by Steven Ertelt
August 2, 2005
Washington, DC (LifeNews.com) — New sets of memos on Supreme Court nominee John Roberts find the former Reagan administration official praising a former Attorney General’s speech criticizing the right to privacy, the fictitious right the high court invented to form the basis of the Roe v. Wade decision legalizing abortion.
The National Archives posted new documents about Roberts on its web site and some of them deal with his tenure as special assistant to Attorney General William French Smith in 1981.
In a December 1981 memo to Smith, Roberts praised a speech given by former Harvard law dean Erwin Griswold that Roberts wrote was consistent with Smith’s views. The speech criticized the Roe v. Wade decision.
Griswold "devotes a section to the so-called ‘right to privacy,’ arguing as we have that such an amorphous right is not to be found in the Constitution. He specifically criticizes Roe v. Wade," Roberts wrote.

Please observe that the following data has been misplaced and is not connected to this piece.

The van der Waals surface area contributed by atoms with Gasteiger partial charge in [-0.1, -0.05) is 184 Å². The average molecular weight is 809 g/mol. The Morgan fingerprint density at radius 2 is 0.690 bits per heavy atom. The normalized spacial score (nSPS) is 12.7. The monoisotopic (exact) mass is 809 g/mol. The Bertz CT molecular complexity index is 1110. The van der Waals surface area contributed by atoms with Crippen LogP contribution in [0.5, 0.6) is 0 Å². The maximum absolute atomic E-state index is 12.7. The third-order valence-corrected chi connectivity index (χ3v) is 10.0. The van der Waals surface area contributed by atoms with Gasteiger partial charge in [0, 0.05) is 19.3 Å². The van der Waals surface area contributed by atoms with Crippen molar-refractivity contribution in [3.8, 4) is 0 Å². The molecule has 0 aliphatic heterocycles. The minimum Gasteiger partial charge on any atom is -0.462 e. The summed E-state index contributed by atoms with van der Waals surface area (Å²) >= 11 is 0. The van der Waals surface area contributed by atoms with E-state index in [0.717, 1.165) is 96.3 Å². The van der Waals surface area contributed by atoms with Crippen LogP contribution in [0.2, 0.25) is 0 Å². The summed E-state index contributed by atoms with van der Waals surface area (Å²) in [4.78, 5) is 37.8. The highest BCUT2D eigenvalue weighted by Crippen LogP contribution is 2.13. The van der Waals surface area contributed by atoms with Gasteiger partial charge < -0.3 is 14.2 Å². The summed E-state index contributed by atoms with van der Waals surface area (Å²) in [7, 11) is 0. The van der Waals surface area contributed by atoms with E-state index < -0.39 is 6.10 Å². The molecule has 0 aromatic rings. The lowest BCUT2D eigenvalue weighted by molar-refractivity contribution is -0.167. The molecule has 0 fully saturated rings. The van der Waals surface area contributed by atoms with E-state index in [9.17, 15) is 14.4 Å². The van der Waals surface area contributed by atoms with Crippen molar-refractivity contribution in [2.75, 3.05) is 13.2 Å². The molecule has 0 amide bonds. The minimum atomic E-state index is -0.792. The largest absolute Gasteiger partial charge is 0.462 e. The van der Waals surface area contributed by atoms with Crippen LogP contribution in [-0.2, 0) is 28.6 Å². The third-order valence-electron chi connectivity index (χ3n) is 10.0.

"You were quite right that I would find a ‘measure of resonance’ in your lecture," Roberts later wrote in a letter to Griswold on Smith’s behalf.
Roberts, writing for Smith, praised Griswold for sounding "some of the themes I have been addressing recently” about courts "restricting themselves to the proper judicial function.”
Another document the National Archives released is a "Draft Article on Judicial Restraint” stating that courts should not "discern such an abstraction in the Constitution” as the "right to privacy.”
Roberts name does not appear on the draft, but a letter is included to Roberts from Bruce Fein, an associate deputy attorney general, suggesting an addition to "your draft article."
The Senate Judiciary Committee is slated to begin hearings on Roberts on September 6 and abortion is expected to be a controversial issue. They will ask whether the various memos Roberts has written about abortion reflect his own views or those of the Reagan and Bush administrations, for whom he worked.